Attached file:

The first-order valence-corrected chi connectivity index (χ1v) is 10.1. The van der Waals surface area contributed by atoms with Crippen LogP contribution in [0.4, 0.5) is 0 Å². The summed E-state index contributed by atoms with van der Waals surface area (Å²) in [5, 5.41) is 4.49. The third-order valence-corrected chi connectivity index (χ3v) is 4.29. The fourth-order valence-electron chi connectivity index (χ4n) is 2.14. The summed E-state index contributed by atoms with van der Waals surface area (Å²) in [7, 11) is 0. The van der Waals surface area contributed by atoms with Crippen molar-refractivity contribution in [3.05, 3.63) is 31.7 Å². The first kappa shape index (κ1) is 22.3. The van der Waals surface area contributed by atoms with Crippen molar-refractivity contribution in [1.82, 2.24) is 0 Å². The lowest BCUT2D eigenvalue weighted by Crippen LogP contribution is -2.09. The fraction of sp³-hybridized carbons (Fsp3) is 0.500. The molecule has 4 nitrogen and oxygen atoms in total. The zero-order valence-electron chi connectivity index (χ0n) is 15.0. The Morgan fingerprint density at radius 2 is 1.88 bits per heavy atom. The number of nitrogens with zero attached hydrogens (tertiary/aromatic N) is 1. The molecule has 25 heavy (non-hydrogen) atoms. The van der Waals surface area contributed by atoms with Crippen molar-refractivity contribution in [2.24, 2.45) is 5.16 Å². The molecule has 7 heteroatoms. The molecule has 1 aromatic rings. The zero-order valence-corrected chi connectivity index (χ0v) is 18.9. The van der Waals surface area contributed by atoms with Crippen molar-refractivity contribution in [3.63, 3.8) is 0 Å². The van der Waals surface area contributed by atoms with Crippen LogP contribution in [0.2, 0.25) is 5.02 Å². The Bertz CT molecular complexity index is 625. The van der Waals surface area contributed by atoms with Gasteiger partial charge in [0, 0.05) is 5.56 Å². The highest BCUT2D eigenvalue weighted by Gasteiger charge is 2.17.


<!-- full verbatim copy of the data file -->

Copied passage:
The first-order valence-corrected chi connectivity index (χ1v) is 10.1. The van der Waals surface area contributed by atoms with Crippen LogP contribution in [0.4, 0.5) is 0 Å². The summed E-state index contributed by atoms with van der Waals surface area (Å²) in [5, 5.41) is 4.49. The third-order valence-corrected chi connectivity index (χ3v) is 4.29. The fourth-order valence-electron chi connectivity index (χ4n) is 2.14. The summed E-state index contributed by atoms with van der Waals surface area (Å²) in [7, 11) is 0. The van der Waals surface area contributed by atoms with Crippen molar-refractivity contribution in [3.05, 3.63) is 31.7 Å². The first kappa shape index (κ1) is 22.3. The van der Waals surface area contributed by atoms with Crippen molar-refractivity contribution in [1.82, 2.24) is 0 Å². The lowest BCUT2D eigenvalue weighted by Crippen LogP contribution is -2.09. The fraction of sp³-hybridized carbons (Fsp3) is 0.500. The molecule has 4 nitrogen and oxygen atoms in total. The zero-order valence-electron chi connectivity index (χ0n) is 15.0. The Morgan fingerprint density at radius 2 is 1.88 bits per heavy atom. The number of nitrogens with zero attached hydrogens (tertiary/aromatic N) is 1. The molecule has 25 heavy (non-hydrogen) atoms. The van der Waals surface area contributed by atoms with Crippen molar-refractivity contribution in [2.24, 2.45) is 5.16 Å². The molecule has 7 heteroatoms. The molecule has 1 aromatic rings. The zero-order valence-corrected chi connectivity index (χ0v) is 18.9. The van der Waals surface area contributed by atoms with Crippen molar-refractivity contribution in [3.63, 3.8) is 0 Å². The van der Waals surface area contributed by atoms with Crippen LogP contribution in [0.2, 0.25) is 5.02 Å². The Bertz CT molecular complexity index is 625. The van der Waals surface area contributed by atoms with Gasteiger partial charge in [0, 0.05) is 5.56 Å². The highest BCUT2D eigenvalue weighted by Gasteiger charge is 2.17.